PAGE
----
Money = power .... therefore capitalism begat "crony capitalism"  .... that is, unless you truly believe that the government actually "makes the rules."  In the beginning perhaps, capitalism, in it's purest form, was a "good idea"...... and maybe Communism, in it's purest form,  (from each, according to his ability, to each, according to his need.) ...was a "good idea".  My point is that, greed, which has been, and always will be a part of human nature, (albeit by varying degrees)  cannot be ignored when considering a "system" .... and both of these systems have ignored that fact at their peril.  Communism may have died first, but there can be little doubt, that without massive change in our collective thinking, capitalism is on the same pathway, and that change has to include everyone, not just the "elite". They will not be ignored much longer. There are a lot more "have nots" than "haves" and someday, if we don't find a way to share, they'll find a way to take it, just like we have seen in other parts of the world where we have watched people fighting for freedom, sometimes by standing in front of a tank.

 

Not trying to rag on you, but the fact is that you seem to be blaming others (Capitalism without Socialism works great.) is a perfect example of what I'm saying.

 

An interesting fact is that Canada's "socialistic" government was responsible for not allowing the Canadian banks to follow the lead of the, mainly US banks,( in spite of the powerful lobbying effort on the banks behalf)  to relaxing the rules, making it easier for banks to lend more than they previously could .... and by curtailing that power we were spared the mess that the US banking system created.

 

One last thing, you say that the government "forced" the banks behaviour .... then why was it that not all banks acted in that destructive manner? I say that greed forced that behaviour and "Capitalism without Socialism" only serves the power group.  Can that truly be what we want for society at large?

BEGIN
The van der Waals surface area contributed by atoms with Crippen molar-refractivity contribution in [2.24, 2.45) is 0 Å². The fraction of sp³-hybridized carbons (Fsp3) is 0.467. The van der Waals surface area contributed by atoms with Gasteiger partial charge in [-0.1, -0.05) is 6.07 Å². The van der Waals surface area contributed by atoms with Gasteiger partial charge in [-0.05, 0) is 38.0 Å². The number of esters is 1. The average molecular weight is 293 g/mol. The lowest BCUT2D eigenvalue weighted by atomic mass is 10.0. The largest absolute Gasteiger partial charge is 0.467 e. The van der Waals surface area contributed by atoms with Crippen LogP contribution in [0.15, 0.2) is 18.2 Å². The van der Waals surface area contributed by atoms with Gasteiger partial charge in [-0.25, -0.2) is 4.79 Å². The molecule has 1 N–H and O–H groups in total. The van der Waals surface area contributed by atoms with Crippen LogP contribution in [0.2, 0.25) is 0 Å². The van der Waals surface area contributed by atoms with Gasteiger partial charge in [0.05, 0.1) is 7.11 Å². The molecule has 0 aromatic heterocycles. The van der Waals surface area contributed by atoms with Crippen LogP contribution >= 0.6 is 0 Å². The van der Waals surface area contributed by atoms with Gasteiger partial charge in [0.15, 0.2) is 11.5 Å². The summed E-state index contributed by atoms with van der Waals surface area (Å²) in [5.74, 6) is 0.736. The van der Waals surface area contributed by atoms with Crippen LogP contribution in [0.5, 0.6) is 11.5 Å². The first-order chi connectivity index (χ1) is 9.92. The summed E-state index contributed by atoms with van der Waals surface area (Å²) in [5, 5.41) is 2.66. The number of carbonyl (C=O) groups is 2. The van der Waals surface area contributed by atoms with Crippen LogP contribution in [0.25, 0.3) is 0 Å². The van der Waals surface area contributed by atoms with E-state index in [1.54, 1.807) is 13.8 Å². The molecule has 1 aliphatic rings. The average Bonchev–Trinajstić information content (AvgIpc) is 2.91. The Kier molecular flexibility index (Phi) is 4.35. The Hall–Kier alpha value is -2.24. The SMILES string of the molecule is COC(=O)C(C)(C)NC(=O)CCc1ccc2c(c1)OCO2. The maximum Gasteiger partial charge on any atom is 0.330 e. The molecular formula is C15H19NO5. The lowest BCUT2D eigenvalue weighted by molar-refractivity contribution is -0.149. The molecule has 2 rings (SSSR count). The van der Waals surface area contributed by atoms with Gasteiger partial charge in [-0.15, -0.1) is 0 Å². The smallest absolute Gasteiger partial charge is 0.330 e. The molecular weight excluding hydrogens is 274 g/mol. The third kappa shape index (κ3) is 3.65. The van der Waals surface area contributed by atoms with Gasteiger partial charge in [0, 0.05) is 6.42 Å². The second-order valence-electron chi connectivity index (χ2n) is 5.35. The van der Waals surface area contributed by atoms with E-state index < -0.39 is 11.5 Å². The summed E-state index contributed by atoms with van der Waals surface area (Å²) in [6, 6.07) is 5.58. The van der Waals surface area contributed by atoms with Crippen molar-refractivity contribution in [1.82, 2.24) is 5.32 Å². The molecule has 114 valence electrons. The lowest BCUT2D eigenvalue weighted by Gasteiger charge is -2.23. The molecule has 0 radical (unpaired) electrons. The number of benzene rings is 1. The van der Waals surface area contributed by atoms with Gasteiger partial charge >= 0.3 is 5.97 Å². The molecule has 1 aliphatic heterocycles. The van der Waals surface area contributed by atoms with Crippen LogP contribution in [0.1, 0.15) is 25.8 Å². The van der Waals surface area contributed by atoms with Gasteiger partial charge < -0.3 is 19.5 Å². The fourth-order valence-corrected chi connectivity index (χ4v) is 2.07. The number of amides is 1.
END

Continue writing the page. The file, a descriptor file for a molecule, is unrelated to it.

I don't think you understand capitalism, as it does not begat crony capitalism, but corrupt people do. Most companies in the U.S. are small business, but even the larger ones, say Apple, don't force regulations that keep competition out. Bad people + government = crony capitalism. 

 

Let's get some terms correct. 

 

Capitalism is business owned by private parties.

 

Crony capitalism is a term describing an economy in which success in business depends on close relationships between business people and government officials.

 

Socialism a political and economic theory of social organization that advocates that the means of production, distribution, and exchange should be owned or regulated by the community as a whole. (read government) 

 

Government is [should be] there for oversight to make sure the people don't get abused (with regards to business). Government is great at oversight. However, when that oversight leads to weighing outcomes based off relationships with big business (read lobbies) then you have Crony Capitalism. CC has greed, corruption, and not focus on the 'people'. Socialism exacerbates crony capitalism by its very nature.  

 

​In a town, you can also have small business in relationship with local government and thereby creating crony capitalism on the local level. Happens very often. 

 

Banks were not the ones who initiated the relaxed rules unless you think any business wants to do business with much riskier clients? Why would a bank want to loan people mortgages knowing they can't afford them? Some might have planned on selling these portfolios to banks without knowledge of the true value of the loan.

 

But then would it not be the government's 'oversight' that would make this known and protect the people? Why didn't it? Crony Capitalism allowed bankers and government to work deals. Deals not beneficial to the 'people' in which the government should serve. Not all banks acted the same way as not all are corrupt.